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Reviews: India: 10/10. Shantaram 3/10

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I know.  You can’t really review a whole country.

Railway station in Chennai – all photos Robert Pimm

Especially not India: more than 13 times the size of the UK, massively diverse, and packed with history.

But I wanted to write for two reasons.  I’ve just made my second visit, to Tamil Nadu and Pondicherry.  I’m writing this in Chennai.  My first visit, a couple of years ago, was to Kerala and Goa.  Yes, I need to visit the north of India too.

Second, I’ve been reminded of one of the finest pieces of parodic writing I know: a review of “Shantaram”, a 2003 novel by Gregory David Roberts.  The novel itself is in my view almost beyond parody; but gets roughly 90% positive reviews on Amazon.  I was with the 10%, and found the review by R Gray laugh-out-loud hilarious.

“Shantaram” sums up the challenges for a non-Indian person wanting to engage with such a tumultuous, many-layered place.  The hero of the book depicts himself as someone who has got to the heart of India, with countless adventures and love affairs along the way, thereby earning himself plaudits from every person he meets.

Who wouldn’t want to do that?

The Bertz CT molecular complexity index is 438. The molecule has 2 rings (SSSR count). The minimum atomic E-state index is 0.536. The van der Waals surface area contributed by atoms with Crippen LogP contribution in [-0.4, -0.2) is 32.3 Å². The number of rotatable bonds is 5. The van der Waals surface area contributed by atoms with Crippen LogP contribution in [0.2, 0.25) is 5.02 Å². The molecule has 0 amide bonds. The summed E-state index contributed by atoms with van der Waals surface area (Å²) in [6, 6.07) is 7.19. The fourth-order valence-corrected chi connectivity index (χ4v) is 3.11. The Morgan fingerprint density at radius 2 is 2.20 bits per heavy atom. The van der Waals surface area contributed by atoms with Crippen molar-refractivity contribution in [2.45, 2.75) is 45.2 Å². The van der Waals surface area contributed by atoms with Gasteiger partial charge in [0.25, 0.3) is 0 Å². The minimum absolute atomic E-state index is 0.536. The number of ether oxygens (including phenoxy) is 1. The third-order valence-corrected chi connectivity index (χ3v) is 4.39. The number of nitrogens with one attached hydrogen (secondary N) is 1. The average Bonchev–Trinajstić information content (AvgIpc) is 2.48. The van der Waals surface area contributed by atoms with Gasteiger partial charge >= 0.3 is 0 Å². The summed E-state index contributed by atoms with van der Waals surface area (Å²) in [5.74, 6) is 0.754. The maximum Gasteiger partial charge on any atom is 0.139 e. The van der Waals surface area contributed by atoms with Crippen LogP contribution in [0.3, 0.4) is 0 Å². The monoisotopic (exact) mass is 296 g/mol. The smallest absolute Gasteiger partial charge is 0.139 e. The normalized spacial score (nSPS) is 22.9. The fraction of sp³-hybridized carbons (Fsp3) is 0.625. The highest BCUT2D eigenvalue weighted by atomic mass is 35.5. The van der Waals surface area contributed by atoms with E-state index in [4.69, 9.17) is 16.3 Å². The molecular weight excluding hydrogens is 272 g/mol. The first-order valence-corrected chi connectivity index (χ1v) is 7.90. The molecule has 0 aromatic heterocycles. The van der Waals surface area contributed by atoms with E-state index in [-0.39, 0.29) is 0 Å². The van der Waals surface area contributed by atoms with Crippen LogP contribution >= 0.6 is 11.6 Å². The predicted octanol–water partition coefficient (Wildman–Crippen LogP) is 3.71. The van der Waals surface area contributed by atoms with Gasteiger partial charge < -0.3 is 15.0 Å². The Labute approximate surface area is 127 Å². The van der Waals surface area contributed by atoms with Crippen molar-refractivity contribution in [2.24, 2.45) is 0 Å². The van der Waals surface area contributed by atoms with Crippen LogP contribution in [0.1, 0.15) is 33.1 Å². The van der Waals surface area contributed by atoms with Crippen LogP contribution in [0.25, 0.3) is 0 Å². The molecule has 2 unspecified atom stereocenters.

Understanding India is a seductive concept.  No wonder people like to read “Shantaram”, whose title, characteristically, refers to the author himself and means “Man of God’s Peace”; and feel they’ve come closer to discovering the place, or themselves.

I would give “Shantaram” 3/10 on the basis that although the hero is irritating beyond measure, it’s a pretty fast-moving read.  But overall, as at the rather New Age-ish idealistic settlement of Auroville, which I also visited, I am reminded of this postcard published by the admirable – I urge you to buy their products:

Copyright Gathered Images – tons of good stuff

So I won’t go further in these attempts to sum up the richness that is India except to publish below a few photos taken over the past week, and to make three observations:

(i) India is indeed, as the slogan says, Incredible, and worth a visit;

(ii) in Chennai in particular I saw much evidence of rapid economic growth, in what a recent FT article argued may already be the world’s most populous country;

(iii) much also remains in India which is traditional, in terms both of customs and historical artefacts.  Long may both remain preserved.

Pictures below, in rough chronological order:

Nurses crossing the street near Chennai’s historic nursing college

Family group with 1,400 year-old statue at “5 Rathas”, Mahabalipuram


Visiting the Shore Temple, built 700-728 AD, also Mahabalipuram

The Elephant God Ganesha decorates a bus in Pondicherry

Kamakshi Amman Temple, Kanchipuram, with bell-tower and Gopuram (entrance tower)

The mighty Ekambareshwara Temple, Kanchipuram, is mostly 10thC

Brahmans at the 7thC Kailasanatha Temple, Kanchipuram

One of countless street vendors between Kanchipuram and Chennai

You can see a few other photos of India if you follow my Twitter account (see sides of blog) or my Instagram account robert_pimm.  I’ve also published a wodge of photos on my Facebook page.

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